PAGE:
Germany: Police halt Berlin protests against coronavirus curbs
Some 20,000 protesters have rallied, with many ignoring social distancing rules and labeling the pandemic a "false alarm." A surge in cases has prompted calls for tougher measures against COVID-19 rule breakers.
Despite infections soaring once again in Germany and fears of a potential second wave, tens of thousands of protesters gathered in Berlin on Saturday to demonstrate against coronavirus restrictions.
With few masks in sight, many in the crowd whistled and cheered as they marched from Brandenburg Gate to the German capital's Tiergarten park.
Demonstrators held up home-made placards with slogans emblazoned with the phrases: "Corona, false alarm," "We are being forced to wear a muzzle," "Natural defense instead of vaccination" and "End the corona panic – bring fundamental rights back."
Within a few hours, however, plans to continue the rally along a wide boulevard that runs through the park were shelved after a police complaint.
Berlin police said they had launched legal action against the organizer over "non-respect of hygiene rules."
The rally had only registered for 1,000 participants but, at one point, police estimated that 20,000 people were in attendance.
In the late afternoon, police used loudspeakers to order demonstrators to leave the area peacefully.
Reporting from the scene earlier in the day, DW's political correspondent Leonie von Hammerstein described how coronavirus-skeptics had gathered for their 'Day of freedom, the end of the pandemic.'
She also noted that a counterprotest was taking place, with many citizens angry at those wanting to break the rules.
"The difference is the counterprotesters are wearing face masks, are keeping the [correct] social distance. Whereas the other protesters are not, they have been shouting 'the pandemic never happened.' And there was an interesting standoff between protesters and counterprotesters," she said in a live report.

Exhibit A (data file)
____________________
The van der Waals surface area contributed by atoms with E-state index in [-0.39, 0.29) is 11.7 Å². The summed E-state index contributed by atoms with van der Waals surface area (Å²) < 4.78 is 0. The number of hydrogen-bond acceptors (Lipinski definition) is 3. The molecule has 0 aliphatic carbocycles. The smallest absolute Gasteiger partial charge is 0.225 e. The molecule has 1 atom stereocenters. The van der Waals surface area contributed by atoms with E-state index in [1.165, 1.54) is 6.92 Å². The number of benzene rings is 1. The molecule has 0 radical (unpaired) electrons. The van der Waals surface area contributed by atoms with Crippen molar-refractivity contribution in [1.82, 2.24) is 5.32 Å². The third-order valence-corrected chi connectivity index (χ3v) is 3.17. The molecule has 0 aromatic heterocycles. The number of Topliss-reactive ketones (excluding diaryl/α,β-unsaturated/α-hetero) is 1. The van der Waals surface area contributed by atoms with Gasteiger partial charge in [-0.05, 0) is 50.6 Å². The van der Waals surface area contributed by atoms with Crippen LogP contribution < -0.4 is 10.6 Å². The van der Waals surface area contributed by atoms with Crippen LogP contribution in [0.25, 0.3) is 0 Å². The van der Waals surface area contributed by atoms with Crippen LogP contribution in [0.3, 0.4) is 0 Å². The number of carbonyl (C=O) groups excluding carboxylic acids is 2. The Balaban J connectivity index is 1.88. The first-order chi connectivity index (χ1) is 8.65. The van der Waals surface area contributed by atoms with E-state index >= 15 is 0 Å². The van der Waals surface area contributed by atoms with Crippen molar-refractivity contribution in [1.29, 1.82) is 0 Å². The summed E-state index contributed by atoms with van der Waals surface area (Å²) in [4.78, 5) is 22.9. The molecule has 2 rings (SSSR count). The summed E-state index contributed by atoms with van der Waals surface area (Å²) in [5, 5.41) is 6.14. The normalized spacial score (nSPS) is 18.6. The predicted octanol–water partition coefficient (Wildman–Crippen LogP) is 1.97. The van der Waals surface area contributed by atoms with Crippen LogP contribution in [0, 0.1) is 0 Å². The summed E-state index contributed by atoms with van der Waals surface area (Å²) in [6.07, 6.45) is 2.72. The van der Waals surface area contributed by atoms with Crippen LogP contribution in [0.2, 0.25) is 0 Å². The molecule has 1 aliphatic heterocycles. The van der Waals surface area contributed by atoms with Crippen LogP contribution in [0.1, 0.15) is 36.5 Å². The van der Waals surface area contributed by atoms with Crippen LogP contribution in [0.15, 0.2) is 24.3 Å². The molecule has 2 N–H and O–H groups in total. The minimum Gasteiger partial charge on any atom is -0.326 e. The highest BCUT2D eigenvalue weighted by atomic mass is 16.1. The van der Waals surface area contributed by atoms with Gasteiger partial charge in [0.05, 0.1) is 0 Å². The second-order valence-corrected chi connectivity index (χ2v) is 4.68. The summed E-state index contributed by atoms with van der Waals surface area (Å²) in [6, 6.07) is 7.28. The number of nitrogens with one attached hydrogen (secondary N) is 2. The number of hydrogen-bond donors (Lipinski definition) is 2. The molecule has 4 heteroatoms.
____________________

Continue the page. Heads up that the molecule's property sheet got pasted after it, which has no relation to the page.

DPA reported that some of the counterprotesters, who dubbed themselves: "Grandmas against the extreme right," shouted "Nazis out!" at those taking part in the main protest.
Protesters far and wide
DW's von Hammerstein continued: "I talked to many of the protesters here and there is a wide variety of people who have come here from all over Germany. I spoke with a bus driver who drove protesters here from the south of Germany, protesting the coronavirus restrictions that have impacted the tourism industry."
She then described seeing verbal abuse from protesters, including one man who shouted in her face.
"He believed in conspiracy theories. He believed Bill Gates was behind the coronavirus and wants to forcefully vaccinate everybody and the German government is helping him to do that," von Hammerstein said.
Getting tough on rule-breakers
The protests took place on the same day that German Economy Minister Peter Altmaier said he wanted tougher action on COVID-19 rule breakers.
"Anyone who deliberately endangers others must expect that this will have serious consequences for him," Altmaier said.
The number of infections in Germany has been on the rise recently, with 955 new cases recorded on Saturday and 870 on Friday.
The surge has been attributed to the public becoming negligent on hygiene and social distancing rules, according to the Robert Koch Institute, the German government's disease control and prevention agency.